Council Deployed Camouflage CCTV Cameras to Help Curb Illegal Dumping

Photo Used is For Representation Purposes Only | Photo credit: stanvpetersen/

Close to 100 camouflage CCTV cameras have been deployed by the Brisbane City Council in its bid to combat illegal dumping in bushland areas.

The surveillance cameras were installed in about 150 illegal dumping locations across Brisbane, according to Lord Mayor Graham Quirk. Last year, 36 offenders were caught illegally dumping their rubbish. The addition of covert CCTV cameras in around 40 illegal dumping hotspots aims to curb this behavior and keep Brisbane clean and green.

“Illegal dumpers target areas where they think they won’t get caught, such as bushland or isolated streets in the city’s outer suburbs,” Cr Quirk said.

“Not only is this dirty habit a blight on Brisbane’s beautiful landscape, but it can also harm animals and plants by leaching toxic contaminants.”

“One of the reasons Brisbane is a great place to live work and relax is because it is a clean city and our bushlands and public spaces are free from rubbish.
“A small number of people are continuing to rubbish our city and we want the community to help us play a part in putting a stop to these dirty culprits,” Cr Quirk said.

Photo credit: orderinchaos/Wikimedia Commons

Resource Recovery Centres

The Council has four resource recovery centres with waste and recycling facilities located at Nudgee, Chandler, Ferny Grove and Willawong. Free recycling is offered for recycling for vehicles under 4.5 tonnes Combined Gross Vehicle Mass (CGVM).

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Residents can use waste vouchers or fees for the disposal of general and green waste (such as branches, palm fronds, weeds, tree and shrub prunings, loose bark and grass clippings). The centres were formerly known as transfer stations or tips. With the upgrade, recycling has been made easier and faster by:

  • reducing queues
  • increasing access to facilities
  • removing recycling costs
  • reducing processing times

“Not only can residents help keep Brisbane a liveable and sustainable city for future generations by correctly disposing of their rubbish, but they can also help report illegal dumping so it can be investigated,” Cr Quirk said.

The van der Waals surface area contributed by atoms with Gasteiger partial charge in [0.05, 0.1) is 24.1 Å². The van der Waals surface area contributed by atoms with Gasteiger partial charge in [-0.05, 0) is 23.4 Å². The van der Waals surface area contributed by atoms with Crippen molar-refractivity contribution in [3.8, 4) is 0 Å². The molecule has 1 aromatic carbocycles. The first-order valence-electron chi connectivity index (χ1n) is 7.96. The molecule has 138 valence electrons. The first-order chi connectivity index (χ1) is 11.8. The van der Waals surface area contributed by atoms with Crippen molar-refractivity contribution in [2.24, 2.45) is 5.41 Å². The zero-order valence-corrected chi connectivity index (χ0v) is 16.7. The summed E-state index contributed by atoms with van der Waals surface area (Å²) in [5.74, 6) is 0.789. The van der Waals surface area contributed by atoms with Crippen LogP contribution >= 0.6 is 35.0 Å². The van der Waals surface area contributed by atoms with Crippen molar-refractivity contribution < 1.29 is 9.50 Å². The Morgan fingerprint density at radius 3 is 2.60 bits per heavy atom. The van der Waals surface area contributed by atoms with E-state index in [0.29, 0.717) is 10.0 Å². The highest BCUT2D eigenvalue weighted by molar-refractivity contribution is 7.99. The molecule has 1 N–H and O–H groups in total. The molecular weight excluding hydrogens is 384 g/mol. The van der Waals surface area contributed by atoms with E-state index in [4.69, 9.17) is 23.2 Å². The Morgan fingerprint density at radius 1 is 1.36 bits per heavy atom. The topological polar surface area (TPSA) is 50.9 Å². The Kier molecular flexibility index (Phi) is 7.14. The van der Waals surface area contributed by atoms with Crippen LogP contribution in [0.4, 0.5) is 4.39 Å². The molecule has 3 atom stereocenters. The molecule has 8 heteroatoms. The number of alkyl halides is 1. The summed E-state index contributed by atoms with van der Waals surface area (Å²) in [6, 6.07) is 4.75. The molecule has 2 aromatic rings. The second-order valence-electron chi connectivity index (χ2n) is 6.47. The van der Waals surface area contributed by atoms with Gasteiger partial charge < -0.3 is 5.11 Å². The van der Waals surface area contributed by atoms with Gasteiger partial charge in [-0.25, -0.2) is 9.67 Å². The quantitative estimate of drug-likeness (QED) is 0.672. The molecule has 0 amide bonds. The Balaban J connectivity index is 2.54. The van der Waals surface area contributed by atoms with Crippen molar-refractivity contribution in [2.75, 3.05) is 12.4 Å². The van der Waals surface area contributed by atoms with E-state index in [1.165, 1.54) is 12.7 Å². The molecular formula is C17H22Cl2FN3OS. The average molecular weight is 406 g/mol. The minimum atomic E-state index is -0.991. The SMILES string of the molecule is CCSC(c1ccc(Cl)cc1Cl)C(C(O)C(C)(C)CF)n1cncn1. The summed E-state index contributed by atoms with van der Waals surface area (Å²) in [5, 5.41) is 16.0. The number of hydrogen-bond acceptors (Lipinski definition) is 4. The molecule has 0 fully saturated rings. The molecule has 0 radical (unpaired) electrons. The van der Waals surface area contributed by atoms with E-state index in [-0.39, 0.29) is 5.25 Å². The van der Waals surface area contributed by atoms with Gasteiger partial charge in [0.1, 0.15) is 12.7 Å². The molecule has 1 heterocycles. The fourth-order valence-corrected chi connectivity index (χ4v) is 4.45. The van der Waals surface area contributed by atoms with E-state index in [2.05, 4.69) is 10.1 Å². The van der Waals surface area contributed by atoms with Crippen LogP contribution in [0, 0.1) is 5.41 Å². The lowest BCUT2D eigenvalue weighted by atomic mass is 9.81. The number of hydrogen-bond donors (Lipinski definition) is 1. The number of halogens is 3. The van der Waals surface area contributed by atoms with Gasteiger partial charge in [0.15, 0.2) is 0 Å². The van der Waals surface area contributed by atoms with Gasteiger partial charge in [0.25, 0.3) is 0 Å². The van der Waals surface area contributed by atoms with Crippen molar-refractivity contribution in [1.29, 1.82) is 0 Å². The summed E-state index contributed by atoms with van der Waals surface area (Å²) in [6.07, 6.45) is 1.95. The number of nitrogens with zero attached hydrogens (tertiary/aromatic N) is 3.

It costs ratepayers around $500,000 each year to clean up Brisbane of illegally dumped trash. Aside from costing ratepayers, dumpers caught in the act can also face fines upwards of $2,600.

Photo credit: Michelangelo-36/Wikimedia Commons

Reporting Illegal Dumping

Residents are encouraged to report illegal dumping which damages Brisbane’s natural areas including the Brisbane River and Moreton Bay. However, individuals witnessing this illegal act are advised not to:

  • approach the vehicle or individuals who are illegally dumping
  • let the illegal dumpers know you are there
  • touch the illegally dumped material

As at 1 July 2018, the value of a penalty unit is equal to $130.55. The fine amount must be rounded down to the nearest dollar after the calculation.

On-the-spot fines are issued to individuals for the following amounts of dumped waste:

  • less than 200 litres – 2 penalty units
  • between 200 litres and 2500 litres – 16 penalty units
  • over 2500 litres – 20 penalty units.

On-the-spot fines are issued to corporations for the following amounts of dumped waste:

  • less than 200 litres – 10 penalty units
  • between 200 litres and 2500 litres – 50 penalty units
  • over 2500 litres – 75 penalty units.

For more serious offences, Council will consider prosecution with maximum penalties in the order of 400 to 1000 penalty units. Council will consider this option for dumping:

  • by repeat offenders
  • hazardous waste (such as asbestos, medical waste or sharps)
  • by commercial and small business operators.

To report illegal dumping, contact Council on 3403 8888. For more information residents can download the Brisbane Bin and Recycling app, call Council on 3403 8888 or visit this website.